Now, the odd action here is the spiral icon which allows you to move your avatar around the giant tree. It costs an action to move and wherever you land, you trigger the bonus action which is most usually performing an alternate action. There are also spots where you can pick up a fragment. This will sound puzzling to most since it costs an action to perform the spiral maneuver…. only to regain another action. Why not chose the action you want to begin with? The kicker here – which I think is the unsung design choice of the game – is that for every other avatar you hop over as you move around in the circular track, you can claim a victory condition token from them. No, you don’t steal them from other players, you merely take one of three type of victory tokens that is made available to all players at the start of the game. They essentially count toward your tally of 12 items needed for each type of victory condition. So, if there are 4 players in the game, and you are collecting flame tokens, you can get 3 additional flame tokens from other players to add to your tally of 9 that you collected to declare victory. The tokens that you start with do not count toward the victory conditions, only those that you pick up from other players count. This makes the spiral action more valuable, and also injects a modicum of interaction between players during the game.

The general feeling of playing the Living Forest with two players is one of ambivalence, mixed with a realization that it is probably a “game du jour” – simply too fluffy for any long-term staying power. The best analogy I can think of are summer movies. These popcorn flicks are entertaining when you watch them, but they quickly get erased from your memory once you leave the cinema. Living Forest is not memorable in a way that many games these days suffer from using overlapping non-interactive mechanisms that meld together after a while. Play enough of them and you can’t spot the differences. Personal tableau, check; card drafting, check; deck building check; tile placement bonuses, check, check, check.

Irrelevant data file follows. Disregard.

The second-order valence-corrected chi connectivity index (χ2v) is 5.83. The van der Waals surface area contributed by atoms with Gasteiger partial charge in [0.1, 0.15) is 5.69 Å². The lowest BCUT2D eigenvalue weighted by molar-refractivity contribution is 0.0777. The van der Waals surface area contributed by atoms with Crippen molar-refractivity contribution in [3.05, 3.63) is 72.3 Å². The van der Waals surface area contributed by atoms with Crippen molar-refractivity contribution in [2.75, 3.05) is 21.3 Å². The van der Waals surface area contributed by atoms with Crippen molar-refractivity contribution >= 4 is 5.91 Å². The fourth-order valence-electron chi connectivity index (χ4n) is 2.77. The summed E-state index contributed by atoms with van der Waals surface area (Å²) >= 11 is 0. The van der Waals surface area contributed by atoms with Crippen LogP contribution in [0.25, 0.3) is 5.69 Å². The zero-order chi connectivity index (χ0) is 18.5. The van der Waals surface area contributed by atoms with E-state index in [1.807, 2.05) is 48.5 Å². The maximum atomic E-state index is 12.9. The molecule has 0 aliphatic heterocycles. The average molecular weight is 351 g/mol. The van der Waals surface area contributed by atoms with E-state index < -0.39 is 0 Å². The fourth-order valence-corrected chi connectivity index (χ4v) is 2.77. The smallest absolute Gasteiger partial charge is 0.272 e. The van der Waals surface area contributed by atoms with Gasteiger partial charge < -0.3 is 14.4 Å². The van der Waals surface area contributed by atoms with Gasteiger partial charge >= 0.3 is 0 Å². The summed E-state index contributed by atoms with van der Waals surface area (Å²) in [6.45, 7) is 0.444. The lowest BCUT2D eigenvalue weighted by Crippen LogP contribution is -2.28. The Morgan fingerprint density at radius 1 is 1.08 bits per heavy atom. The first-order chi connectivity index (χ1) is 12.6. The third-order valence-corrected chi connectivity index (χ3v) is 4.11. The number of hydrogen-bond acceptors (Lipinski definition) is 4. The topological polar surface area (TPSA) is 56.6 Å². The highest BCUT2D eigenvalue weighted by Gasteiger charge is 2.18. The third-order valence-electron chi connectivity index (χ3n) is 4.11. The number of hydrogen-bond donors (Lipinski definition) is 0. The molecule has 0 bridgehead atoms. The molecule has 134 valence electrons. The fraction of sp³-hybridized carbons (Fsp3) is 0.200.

Yet, in the midst of going through the motions, it crossed my mind that this game is probably quite good as a gateway game for kids and family who are just moving beyond Ticket to Ride. Easy victory conditions, check; quick play time, check; cute art, check; moderate complexity, check; low conflict, check. Perhaps, this feature itself is worthy of mention and certainly, the Kennerspiel Jury agrees with it. Each action you take leads you one step closer to home without a lot of unnecessary detours or distractions that obfuscate the goals of the game. You plant a tree, extinguish a fire or buy a card. Oh, and you can also choose to act rather silly and dance around a tree on occasion. That can’t be too bad.

Initial impression: Average

Kids Corner

7 year 8 months: Not too bad indeed. It will take her a couple games, but the first one wasn’t bad and she wanted to play again. We have been switching back and forth between SCOUT and several other Knizia games, but I think this has promise. Certainly, the first game has been a plethora of actions and decisions, but as always, it will take her several plays to even start thinking of winning. In the first game, she cheerfully specialized in the spiral icon and stole all of our tokens, making it harder for us to win. But in the end, I prevailed with the flower victory. I am not sure if it is telling, but she gravitated toward the only part of Living Forest that had significant player interaction. Not sure if it is by design. She is also a little uncertain about specific strategies and how that is tied to risking the card flip. She clearly doesn’t mind going full steam ahead and keep on flipping cards, but there remains a disconnect between planning ahead and working toward a single victory condition. Still, I am cautiously optimistic she will continue to ask to play Living Forest. We shall see.

08/2022: With at least 3-4 more games in the belt, the kiddo is now competitive and has won her first game. It is clear that after grabbing the basics and tending to her own board. Her first win was a narrow but reasonable victory with trees. But her next steps is to start looking beyond her own area and playing defensively to hinder others. Not sure how quickly that will come. Thus far, she is liking Living Forest.